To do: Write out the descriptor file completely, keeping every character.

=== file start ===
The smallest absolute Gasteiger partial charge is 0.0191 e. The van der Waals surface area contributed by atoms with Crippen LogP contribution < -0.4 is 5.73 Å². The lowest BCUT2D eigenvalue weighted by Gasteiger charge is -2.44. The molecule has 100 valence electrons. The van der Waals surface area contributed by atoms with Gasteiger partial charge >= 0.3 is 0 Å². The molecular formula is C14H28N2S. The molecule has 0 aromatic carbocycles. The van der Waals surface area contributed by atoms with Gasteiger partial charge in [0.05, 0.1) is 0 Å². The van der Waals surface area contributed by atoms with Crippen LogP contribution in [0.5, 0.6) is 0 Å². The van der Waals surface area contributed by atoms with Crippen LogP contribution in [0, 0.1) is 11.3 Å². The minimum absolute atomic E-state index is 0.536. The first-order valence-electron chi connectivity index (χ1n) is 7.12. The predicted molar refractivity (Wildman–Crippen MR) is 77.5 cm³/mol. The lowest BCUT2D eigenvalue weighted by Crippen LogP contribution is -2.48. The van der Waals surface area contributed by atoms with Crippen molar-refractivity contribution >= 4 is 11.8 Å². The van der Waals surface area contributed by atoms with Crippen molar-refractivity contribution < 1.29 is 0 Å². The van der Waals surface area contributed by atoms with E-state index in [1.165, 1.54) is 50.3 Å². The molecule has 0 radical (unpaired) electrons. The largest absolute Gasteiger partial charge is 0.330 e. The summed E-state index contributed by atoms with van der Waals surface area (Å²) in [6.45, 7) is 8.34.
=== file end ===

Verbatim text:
The smallest absolute Gasteiger partial charge is 0.0191 e. The van der Waals surface area contributed by atoms with Crippen LogP contribution < -0.4 is 5.73 Å². The lowest BCUT2D eigenvalue weighted by Gasteiger charge is -2.44. The molecule has 100 valence electrons. The van der Waals surface area contributed by atoms with Gasteiger partial charge >= 0.3 is 0 Å². The molecular formula is C14H28N2S. The molecule has 0 aromatic carbocycles. The van der Waals surface area contributed by atoms with Gasteiger partial charge in [0.05, 0.1) is 0 Å². The van der Waals surface area contributed by atoms with Crippen LogP contribution in [0.5, 0.6) is 0 Å². The van der Waals surface area contributed by atoms with Crippen LogP contribution in [0, 0.1) is 11.3 Å². The minimum absolute atomic E-state index is 0.536. The first-order valence-electron chi connectivity index (χ1n) is 7.12. The predicted molar refractivity (Wildman–Crippen MR) is 77.5 cm³/mol. The lowest BCUT2D eigenvalue weighted by Crippen LogP contribution is -2.48. The van der Waals surface area contributed by atoms with Crippen molar-refractivity contribution >= 4 is 11.8 Å². The van der Waals surface area contributed by atoms with Crippen molar-refractivity contribution < 1.29 is 0 Å². The van der Waals surface area contributed by atoms with E-state index in [1.165, 1.54) is 50.3 Å². The molecule has 0 radical (unpaired) electrons. The largest absolute Gasteiger partial charge is 0.330 e. The summed E-state index contributed by atoms with van der Waals surface area (Å²) in [6.45, 7) is 8.34.